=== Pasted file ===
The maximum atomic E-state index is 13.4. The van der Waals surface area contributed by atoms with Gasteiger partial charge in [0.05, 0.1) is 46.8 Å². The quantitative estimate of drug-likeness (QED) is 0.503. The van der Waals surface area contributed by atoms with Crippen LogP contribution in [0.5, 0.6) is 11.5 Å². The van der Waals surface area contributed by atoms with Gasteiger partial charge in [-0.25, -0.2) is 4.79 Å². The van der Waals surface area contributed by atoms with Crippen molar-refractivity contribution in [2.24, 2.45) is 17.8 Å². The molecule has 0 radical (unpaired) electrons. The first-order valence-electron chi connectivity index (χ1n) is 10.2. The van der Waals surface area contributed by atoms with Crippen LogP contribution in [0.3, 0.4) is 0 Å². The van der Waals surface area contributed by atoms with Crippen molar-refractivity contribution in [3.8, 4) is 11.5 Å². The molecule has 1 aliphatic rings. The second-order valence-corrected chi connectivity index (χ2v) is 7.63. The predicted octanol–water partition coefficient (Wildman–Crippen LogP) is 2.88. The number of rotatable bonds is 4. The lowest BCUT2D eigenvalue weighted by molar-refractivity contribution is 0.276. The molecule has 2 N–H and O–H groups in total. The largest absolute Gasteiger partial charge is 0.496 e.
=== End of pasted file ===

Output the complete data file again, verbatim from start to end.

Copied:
The maximum atomic E-state index is 13.4. The van der Waals surface area contributed by atoms with Gasteiger partial charge in [0.05, 0.1) is 46.8 Å². The quantitative estimate of drug-likeness (QED) is 0.503. The van der Waals surface area contributed by atoms with Crippen LogP contribution in [0.5, 0.6) is 11.5 Å². The van der Waals surface area contributed by atoms with Gasteiger partial charge in [-0.25, -0.2) is 4.79 Å². The van der Waals surface area contributed by atoms with Crippen molar-refractivity contribution in [2.24, 2.45) is 17.8 Å². The molecule has 0 radical (unpaired) electrons. The first-order valence-electron chi connectivity index (χ1n) is 10.2. The van der Waals surface area contributed by atoms with Crippen LogP contribution in [0.3, 0.4) is 0 Å². The van der Waals surface area contributed by atoms with Crippen molar-refractivity contribution in [3.8, 4) is 11.5 Å². The molecule has 1 aliphatic rings. The second-order valence-corrected chi connectivity index (χ2v) is 7.63. The predicted octanol–water partition coefficient (Wildman–Crippen LogP) is 2.88. The number of rotatable bonds is 4. The lowest BCUT2D eigenvalue weighted by molar-refractivity contribution is 0.276. The molecule has 2 N–H and O–H groups in total. The largest absolute Gasteiger partial charge is 0.496 e.